US8508244B2 (en) 2007-07-03 2013-08-13 Cypress Semiconductor Corporation Method for improving scan time and sensitivity in touch sensitive user interface device
US9482559B2 (en) 2007-07-03 2016-11-01 Parade Technologies, Ltd. Method for improving scan time and sensitivity in touch sensitive user interface device
US20090009195A1 (en) * 2007-07-03 2009-01-08 Cypress Semiconductor Corporation Method for improving scan time and sensitivity in touch sensitive user interface device
US20110025629A1 (en) * 2009-07-28 2011-02-03 Cypress Semiconductor Corporation Dynamic Mode Switching for Fast Touch Response
US8723827B2 (en) 2009-07-28 2014-05-13 Cypress Semiconductor Corporation Predictive touch surface scanning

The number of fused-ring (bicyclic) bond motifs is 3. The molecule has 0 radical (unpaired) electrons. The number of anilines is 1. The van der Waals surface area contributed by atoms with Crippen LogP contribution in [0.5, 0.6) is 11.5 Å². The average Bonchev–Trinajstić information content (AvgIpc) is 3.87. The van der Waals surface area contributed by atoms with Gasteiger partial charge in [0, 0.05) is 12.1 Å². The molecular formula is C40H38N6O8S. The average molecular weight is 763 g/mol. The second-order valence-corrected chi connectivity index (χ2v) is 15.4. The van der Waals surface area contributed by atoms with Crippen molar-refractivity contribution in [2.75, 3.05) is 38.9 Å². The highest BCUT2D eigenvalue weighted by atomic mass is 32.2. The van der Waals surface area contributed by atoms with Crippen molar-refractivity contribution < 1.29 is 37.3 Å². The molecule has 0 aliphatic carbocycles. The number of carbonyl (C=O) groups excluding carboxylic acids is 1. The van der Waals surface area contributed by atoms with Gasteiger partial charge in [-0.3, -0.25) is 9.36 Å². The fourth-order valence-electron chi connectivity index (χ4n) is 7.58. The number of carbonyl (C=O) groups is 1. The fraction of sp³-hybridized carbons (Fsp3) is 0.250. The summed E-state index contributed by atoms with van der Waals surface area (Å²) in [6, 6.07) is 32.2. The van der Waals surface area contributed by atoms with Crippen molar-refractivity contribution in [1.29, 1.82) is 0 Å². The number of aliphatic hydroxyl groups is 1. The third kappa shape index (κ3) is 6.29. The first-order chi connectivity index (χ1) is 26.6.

US8723825B2 (en) 2009-07-28 2014-05-13 Cypress Semiconductor Corporation Predictive touch surface scanning
US9417728B2 (en) 2009-07-28 2016-08-16 Parade Technologies, Ltd. Predictive touch surface scanning
US9007342B2 (en) 2009-07-28 2015-04-14 Cypress Semiconductor Corporation Dynamic mode switching for fast touch response
US9069405B2 (en) 2009-07-28 2015-06-30 Cypress Semiconductor Corporation Dynamic mode switching for fast touch response
US9310923B2 (en) 2010-12-03 2016-04-12 Apple Inc. Input device for touch sensitive devices
US9329703B2 (en) 2011-06-22 2016-05-03 Apple Inc. Intelligent stylus
US8928635B2 (en) * 2011-06-22 2015-01-06 Apple Inc. Active stylus
US9519361B2 (en) 2011-06-22 2016-12-13 Apple Inc. Active stylus
US20120327041A1 (en) * 2011-06-22 2012-12-27 Harley Jonah A Active stylus